In many European countries, cooperative institutions have a predominant market share in the retail banking and insurance businesses. There are also concrete proposals for the cooperative management of the common goods, such as the one by Initiative 136 in Greece.An annual general meeting of a retail co-operative in England, 2005.
In the UK, co-operatives formed the Co-operative Party in the early 20th century to represent members of co-ops in Parliament. The Co-operative Party now has a permanent electoral pact with the Labour Party, and some Labour MPs are Co-operative Party members. UK co-operatives retain a significant market share in food retail, insurance, banking, funeral services, and the travel industry in many parts of the country.
Denmark has had a strong cooperative movement.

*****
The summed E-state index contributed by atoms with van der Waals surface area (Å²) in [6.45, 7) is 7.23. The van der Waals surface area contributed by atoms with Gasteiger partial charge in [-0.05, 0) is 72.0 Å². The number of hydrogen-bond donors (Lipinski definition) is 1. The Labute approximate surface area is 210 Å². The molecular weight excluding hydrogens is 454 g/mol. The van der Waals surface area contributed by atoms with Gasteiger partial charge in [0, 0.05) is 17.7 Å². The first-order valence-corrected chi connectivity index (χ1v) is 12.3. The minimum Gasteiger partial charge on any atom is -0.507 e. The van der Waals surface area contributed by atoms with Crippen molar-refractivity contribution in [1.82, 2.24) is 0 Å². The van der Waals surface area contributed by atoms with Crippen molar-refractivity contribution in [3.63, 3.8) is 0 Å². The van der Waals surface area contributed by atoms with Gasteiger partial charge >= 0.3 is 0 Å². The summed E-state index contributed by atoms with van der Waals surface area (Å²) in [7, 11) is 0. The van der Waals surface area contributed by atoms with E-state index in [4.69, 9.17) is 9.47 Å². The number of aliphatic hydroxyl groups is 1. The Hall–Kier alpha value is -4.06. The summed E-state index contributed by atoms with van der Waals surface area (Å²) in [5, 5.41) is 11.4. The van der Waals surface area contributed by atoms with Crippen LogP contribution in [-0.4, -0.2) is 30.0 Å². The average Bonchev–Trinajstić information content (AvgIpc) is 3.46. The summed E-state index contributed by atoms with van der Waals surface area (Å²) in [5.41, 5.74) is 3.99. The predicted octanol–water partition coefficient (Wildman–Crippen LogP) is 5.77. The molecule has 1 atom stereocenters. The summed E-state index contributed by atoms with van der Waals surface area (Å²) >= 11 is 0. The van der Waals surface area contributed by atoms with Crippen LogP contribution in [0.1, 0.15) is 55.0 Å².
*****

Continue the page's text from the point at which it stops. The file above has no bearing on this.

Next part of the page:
In Germany, the rebuilding of the country after World War II created a legislative opportunity in which politician Hans Boeckler significantly lobbied for the Co-Determination ("Mitbestimmung") policies which were established, requiring large companies to include a Workers' Council in the Board of Directors. These policies have had some influence on European Union policies.
Emilia Romagna, Italy had two separate and strong co-operative traditions that resisted Cold War interference by US agencies and have worked effectively in conjunction with each other.
Co-operative banks have become very successful throughout Europe, and were able to respond more effectively than most corporate banks during the 2008 mortgage-securities crisis.